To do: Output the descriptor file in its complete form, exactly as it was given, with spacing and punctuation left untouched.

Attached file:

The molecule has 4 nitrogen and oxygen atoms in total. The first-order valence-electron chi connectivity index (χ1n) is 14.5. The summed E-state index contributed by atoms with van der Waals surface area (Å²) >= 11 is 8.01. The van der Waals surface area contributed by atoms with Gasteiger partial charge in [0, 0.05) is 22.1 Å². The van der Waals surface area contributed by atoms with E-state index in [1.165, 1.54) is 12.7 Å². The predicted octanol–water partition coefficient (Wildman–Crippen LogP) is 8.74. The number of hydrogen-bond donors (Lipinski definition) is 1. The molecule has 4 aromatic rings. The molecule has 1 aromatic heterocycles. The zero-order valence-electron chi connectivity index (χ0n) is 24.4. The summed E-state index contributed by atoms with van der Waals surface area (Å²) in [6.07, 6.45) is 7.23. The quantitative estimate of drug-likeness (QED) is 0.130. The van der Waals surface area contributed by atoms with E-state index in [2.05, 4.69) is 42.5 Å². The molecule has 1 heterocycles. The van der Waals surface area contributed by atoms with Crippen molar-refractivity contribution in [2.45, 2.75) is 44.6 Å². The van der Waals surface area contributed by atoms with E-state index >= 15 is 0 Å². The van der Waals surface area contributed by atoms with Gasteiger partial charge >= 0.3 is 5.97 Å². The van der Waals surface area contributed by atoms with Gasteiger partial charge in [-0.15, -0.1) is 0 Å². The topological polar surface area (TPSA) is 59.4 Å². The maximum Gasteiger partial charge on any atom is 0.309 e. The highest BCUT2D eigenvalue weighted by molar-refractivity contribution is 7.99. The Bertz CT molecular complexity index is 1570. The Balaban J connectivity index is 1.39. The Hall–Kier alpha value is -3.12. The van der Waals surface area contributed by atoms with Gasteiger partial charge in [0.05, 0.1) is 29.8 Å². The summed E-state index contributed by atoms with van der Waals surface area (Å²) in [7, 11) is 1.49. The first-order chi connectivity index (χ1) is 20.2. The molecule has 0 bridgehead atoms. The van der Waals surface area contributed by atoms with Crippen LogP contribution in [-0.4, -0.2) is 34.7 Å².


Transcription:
The molecule has 4 nitrogen and oxygen atoms in total. The first-order valence-electron chi connectivity index (χ1n) is 14.5. The summed E-state index contributed by atoms with van der Waals surface area (Å²) >= 11 is 8.01. The van der Waals surface area contributed by atoms with Gasteiger partial charge in [0, 0.05) is 22.1 Å². The van der Waals surface area contributed by atoms with E-state index in [1.165, 1.54) is 12.7 Å². The predicted octanol–water partition coefficient (Wildman–Crippen LogP) is 8.74. The number of hydrogen-bond donors (Lipinski definition) is 1. The molecule has 4 aromatic rings. The molecule has 1 aromatic heterocycles. The zero-order valence-electron chi connectivity index (χ0n) is 24.4. The summed E-state index contributed by atoms with van der Waals surface area (Å²) in [6.07, 6.45) is 7.23. The quantitative estimate of drug-likeness (QED) is 0.130. The van der Waals surface area contributed by atoms with E-state index in [2.05, 4.69) is 42.5 Å². The molecule has 1 heterocycles. The van der Waals surface area contributed by atoms with Crippen molar-refractivity contribution in [2.45, 2.75) is 44.6 Å². The van der Waals surface area contributed by atoms with E-state index >= 15 is 0 Å². The van der Waals surface area contributed by atoms with Gasteiger partial charge >= 0.3 is 5.97 Å². The van der Waals surface area contributed by atoms with Gasteiger partial charge in [-0.15, -0.1) is 0 Å². The topological polar surface area (TPSA) is 59.4 Å². The maximum Gasteiger partial charge on any atom is 0.309 e. The highest BCUT2D eigenvalue weighted by molar-refractivity contribution is 7.99. The Bertz CT molecular complexity index is 1570. The Balaban J connectivity index is 1.39. The Hall–Kier alpha value is -3.12. The van der Waals surface area contributed by atoms with Gasteiger partial charge in [0.05, 0.1) is 29.8 Å². The summed E-state index contributed by atoms with van der Waals surface area (Å²) in [7, 11) is 1.49. The first-order chi connectivity index (χ1) is 20.2. The molecule has 0 bridgehead atoms. The van der Waals surface area contributed by atoms with Crippen LogP contribution in [-0.4, -0.2) is 34.7 Å².